When pundit and O.G. blogger Mickey Kaus ran a longshot campaign for the Senate a few years ago, I assumed he was doing so to gather material for a book.
My reasoning was that his move from long-format journalism to blogging to microblogging to Twitter had reached its logical conclusion, and that he’d be more comfortable expressing his ideas in book form. With a book such as “Kamikazefiles: A Skeptic’s Crusade to Bring Common Sense to California Politics,” Kaus would have a great opportunity to broadcast his policy ideas in the context of a lively story full of wacky characters.
I wrote at the time,
Where does Kaus go next? I can’t see him returning to blogging. . . . after thinking about politics and policy for several months, it’s gotta be a bit boring to return to writing about how bad the L.A. Times is and bemoaning that the major news media isn’t picking up on National Enquirer stories. I’m not saying that these aren’t legitimate issues, just that it can’t be so interesting as a political blogger to be chasing down National Enquirer stories. . . . Having a high-profile blog can be a great opportunity for Kaus to get involved in the give-and-take of political ideas, but my impression is that he has less interest in this kind of day-to-day engagement and would be happier focusing more deeply on the issues that concern him most.
But I was wrong. Kaus is still blogging, not at Slate anymore but at Tucker Carlson’s house. Same old stuff: from the most recent entries, we have “Obama blew it” . . . “Obamacare” . . . “The more voters see of Obama, the more he drops in the polls” . . . “cocooning” . . . “digital hipsters” . . . “Ethnicity Police” . . . “John Edwards” . . . “Hollywood Liberalism” . . . the usual. (Sort of like my blog: I just cycle through the words Bayes, multilevel, rationality, voting, and Tucker Carlson.)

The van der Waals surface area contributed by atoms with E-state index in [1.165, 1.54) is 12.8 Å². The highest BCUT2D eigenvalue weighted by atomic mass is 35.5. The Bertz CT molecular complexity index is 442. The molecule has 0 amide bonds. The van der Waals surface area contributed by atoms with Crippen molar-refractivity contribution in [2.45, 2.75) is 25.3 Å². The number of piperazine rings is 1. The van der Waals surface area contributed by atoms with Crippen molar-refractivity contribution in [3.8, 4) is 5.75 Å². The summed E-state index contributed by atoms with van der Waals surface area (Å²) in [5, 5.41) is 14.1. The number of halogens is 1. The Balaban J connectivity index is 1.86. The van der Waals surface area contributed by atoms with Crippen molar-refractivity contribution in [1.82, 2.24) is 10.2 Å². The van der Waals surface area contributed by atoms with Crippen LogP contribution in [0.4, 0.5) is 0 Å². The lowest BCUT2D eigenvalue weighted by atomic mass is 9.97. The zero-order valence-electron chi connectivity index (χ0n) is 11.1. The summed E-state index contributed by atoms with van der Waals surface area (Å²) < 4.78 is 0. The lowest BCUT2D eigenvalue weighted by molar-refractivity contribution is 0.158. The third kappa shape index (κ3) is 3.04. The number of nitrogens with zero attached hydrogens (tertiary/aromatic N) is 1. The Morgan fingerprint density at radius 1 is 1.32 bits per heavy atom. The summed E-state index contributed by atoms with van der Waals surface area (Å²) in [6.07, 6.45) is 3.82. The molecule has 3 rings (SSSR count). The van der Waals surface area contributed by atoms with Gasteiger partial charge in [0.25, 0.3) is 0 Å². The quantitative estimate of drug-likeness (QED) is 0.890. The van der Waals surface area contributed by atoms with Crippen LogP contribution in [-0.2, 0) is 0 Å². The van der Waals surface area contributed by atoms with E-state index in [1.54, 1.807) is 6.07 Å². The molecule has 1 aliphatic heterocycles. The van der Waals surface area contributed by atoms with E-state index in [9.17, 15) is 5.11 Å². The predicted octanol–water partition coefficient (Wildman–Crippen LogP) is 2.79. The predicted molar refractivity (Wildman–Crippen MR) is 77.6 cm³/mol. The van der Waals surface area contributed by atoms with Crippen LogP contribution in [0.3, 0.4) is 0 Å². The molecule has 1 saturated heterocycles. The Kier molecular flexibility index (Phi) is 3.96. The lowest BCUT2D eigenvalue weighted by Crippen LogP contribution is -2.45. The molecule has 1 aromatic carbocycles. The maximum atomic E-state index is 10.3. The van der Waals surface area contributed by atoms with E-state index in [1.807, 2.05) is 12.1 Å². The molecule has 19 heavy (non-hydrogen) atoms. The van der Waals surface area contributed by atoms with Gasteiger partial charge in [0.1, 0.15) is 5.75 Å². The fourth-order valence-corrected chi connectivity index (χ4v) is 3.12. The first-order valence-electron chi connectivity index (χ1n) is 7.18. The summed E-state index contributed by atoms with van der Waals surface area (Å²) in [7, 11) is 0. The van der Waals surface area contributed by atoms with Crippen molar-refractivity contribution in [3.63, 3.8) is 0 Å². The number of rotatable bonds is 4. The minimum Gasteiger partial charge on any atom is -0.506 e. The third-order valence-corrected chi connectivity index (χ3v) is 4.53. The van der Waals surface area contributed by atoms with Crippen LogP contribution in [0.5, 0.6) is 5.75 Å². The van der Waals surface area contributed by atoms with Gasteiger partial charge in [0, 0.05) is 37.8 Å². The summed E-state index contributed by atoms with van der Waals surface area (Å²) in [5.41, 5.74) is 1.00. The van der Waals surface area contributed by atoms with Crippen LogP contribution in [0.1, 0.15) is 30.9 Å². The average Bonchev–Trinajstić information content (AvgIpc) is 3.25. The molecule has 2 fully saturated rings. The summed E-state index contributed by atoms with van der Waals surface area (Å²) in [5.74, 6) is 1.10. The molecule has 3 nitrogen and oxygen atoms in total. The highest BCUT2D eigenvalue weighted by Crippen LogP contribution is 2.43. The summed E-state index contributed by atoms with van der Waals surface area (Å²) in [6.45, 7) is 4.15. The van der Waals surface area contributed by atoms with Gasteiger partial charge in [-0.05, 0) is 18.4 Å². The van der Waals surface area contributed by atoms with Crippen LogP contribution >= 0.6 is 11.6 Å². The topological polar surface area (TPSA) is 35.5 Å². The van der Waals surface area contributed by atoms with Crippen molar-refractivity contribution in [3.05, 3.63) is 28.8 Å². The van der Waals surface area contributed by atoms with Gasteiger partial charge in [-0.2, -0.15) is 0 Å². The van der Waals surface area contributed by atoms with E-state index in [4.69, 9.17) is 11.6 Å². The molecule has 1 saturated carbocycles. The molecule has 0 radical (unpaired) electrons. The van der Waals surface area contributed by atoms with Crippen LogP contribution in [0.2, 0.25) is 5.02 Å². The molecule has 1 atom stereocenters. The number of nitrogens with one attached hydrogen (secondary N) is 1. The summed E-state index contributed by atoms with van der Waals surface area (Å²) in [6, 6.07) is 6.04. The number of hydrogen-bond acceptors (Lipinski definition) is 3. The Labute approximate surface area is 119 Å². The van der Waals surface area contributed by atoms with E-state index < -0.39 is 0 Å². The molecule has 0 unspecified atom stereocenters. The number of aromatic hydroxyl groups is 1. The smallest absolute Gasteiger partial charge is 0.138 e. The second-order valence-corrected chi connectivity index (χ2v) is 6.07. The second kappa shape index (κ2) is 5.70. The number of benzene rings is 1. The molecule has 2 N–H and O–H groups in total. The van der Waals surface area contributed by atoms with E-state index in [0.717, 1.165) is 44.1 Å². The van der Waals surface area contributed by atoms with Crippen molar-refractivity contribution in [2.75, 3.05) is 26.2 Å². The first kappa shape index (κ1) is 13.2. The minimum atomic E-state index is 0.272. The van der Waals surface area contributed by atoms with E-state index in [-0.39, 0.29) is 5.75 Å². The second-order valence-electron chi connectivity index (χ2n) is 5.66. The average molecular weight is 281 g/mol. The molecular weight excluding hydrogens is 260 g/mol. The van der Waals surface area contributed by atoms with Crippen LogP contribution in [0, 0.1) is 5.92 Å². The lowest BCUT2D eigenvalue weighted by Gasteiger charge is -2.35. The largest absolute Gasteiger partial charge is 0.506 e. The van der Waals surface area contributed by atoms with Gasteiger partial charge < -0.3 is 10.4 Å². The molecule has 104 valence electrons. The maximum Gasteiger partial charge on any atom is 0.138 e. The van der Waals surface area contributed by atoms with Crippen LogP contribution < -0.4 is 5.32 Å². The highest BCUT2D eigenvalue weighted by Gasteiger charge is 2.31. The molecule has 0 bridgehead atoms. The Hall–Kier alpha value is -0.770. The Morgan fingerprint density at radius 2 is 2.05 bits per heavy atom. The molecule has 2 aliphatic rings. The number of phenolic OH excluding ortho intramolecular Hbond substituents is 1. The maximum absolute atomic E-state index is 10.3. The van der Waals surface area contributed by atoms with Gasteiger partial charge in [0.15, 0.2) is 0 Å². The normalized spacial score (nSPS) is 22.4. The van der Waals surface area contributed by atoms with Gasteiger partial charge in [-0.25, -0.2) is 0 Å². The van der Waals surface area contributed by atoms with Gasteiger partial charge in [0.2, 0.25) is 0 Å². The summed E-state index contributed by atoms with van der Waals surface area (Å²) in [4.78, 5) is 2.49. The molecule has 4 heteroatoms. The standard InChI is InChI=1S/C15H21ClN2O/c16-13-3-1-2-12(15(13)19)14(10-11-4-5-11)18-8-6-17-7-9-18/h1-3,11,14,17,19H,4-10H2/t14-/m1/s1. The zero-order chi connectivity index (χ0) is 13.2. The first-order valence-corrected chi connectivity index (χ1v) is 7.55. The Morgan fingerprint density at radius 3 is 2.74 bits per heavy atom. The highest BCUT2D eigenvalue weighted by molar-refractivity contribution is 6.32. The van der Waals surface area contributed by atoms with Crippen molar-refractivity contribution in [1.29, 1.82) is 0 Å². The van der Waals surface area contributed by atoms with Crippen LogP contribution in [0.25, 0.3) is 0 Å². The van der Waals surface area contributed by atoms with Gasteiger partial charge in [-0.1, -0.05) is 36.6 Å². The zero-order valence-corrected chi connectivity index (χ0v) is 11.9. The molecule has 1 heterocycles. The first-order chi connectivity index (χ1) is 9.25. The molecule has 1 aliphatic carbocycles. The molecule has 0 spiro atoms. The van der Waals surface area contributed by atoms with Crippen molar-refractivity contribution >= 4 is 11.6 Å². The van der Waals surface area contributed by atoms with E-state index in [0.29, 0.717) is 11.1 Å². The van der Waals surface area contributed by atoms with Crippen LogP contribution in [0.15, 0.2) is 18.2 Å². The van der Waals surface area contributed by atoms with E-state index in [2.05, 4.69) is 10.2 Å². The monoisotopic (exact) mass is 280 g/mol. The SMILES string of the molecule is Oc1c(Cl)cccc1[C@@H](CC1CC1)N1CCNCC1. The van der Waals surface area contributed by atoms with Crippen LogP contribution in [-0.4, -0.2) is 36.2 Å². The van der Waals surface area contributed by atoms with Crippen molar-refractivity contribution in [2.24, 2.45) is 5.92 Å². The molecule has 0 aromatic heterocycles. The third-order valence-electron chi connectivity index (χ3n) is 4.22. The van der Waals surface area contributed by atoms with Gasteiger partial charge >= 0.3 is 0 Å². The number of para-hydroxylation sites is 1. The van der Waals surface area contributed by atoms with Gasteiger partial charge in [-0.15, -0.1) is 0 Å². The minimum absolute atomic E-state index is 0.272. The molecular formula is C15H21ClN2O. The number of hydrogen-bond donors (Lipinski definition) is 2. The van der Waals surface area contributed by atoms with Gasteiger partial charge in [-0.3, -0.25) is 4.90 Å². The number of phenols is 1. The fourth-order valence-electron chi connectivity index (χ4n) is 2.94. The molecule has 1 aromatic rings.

What happened? I blog as an extension of my real job. But is blogging all that Kaus does? I’m really surprised he didn’t write that book (and I assume he has the connections so that, if he did write the book, he could’ve found a publisher). I’m not saying there’s anything wrong with being a partisan journalist—there’s a long and esteemed tradition of this sort of thing—I’m just surprised Kaus isn’t doing something else. Standing in a trench throwing grenades, that’s gotta get boring after awhile.